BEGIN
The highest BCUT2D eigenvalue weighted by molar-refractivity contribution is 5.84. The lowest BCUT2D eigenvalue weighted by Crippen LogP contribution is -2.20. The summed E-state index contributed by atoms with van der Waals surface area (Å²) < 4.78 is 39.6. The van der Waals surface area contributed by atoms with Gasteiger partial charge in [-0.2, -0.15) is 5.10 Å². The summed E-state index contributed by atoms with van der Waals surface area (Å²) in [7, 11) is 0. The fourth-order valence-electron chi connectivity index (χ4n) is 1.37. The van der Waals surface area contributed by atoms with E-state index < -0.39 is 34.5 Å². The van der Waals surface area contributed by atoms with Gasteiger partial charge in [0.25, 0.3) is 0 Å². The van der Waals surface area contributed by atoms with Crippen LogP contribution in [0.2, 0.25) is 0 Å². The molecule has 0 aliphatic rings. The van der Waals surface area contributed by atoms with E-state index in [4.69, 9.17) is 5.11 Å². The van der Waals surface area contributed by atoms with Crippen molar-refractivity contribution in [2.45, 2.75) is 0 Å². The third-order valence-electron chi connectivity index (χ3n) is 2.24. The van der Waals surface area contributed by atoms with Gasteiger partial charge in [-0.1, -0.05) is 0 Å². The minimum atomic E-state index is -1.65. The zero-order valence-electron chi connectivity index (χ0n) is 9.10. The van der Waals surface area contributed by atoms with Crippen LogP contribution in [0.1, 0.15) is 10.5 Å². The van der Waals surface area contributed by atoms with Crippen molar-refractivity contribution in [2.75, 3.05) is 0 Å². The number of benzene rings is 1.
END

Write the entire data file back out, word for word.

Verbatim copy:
The highest BCUT2D eigenvalue weighted by molar-refractivity contribution is 5.84. The lowest BCUT2D eigenvalue weighted by Crippen LogP contribution is -2.20. The summed E-state index contributed by atoms with van der Waals surface area (Å²) < 4.78 is 39.6. The van der Waals surface area contributed by atoms with Gasteiger partial charge in [-0.2, -0.15) is 5.10 Å². The summed E-state index contributed by atoms with van der Waals surface area (Å²) in [7, 11) is 0. The fourth-order valence-electron chi connectivity index (χ4n) is 1.37. The van der Waals surface area contributed by atoms with E-state index < -0.39 is 34.5 Å². The van der Waals surface area contributed by atoms with Gasteiger partial charge in [0.25, 0.3) is 0 Å². The van der Waals surface area contributed by atoms with Crippen LogP contribution in [0.2, 0.25) is 0 Å². The molecule has 0 aliphatic rings. The van der Waals surface area contributed by atoms with E-state index in [4.69, 9.17) is 5.11 Å². The van der Waals surface area contributed by atoms with Crippen molar-refractivity contribution in [2.45, 2.75) is 0 Å². The third-order valence-electron chi connectivity index (χ3n) is 2.24. The van der Waals surface area contributed by atoms with Gasteiger partial charge in [-0.1, -0.05) is 0 Å². The minimum atomic E-state index is -1.65. The zero-order valence-electron chi connectivity index (χ0n) is 9.10. The van der Waals surface area contributed by atoms with Crippen LogP contribution in [0.1, 0.15) is 10.5 Å². The van der Waals surface area contributed by atoms with Crippen molar-refractivity contribution in [2.75, 3.05) is 0 Å². The number of benzene rings is 1.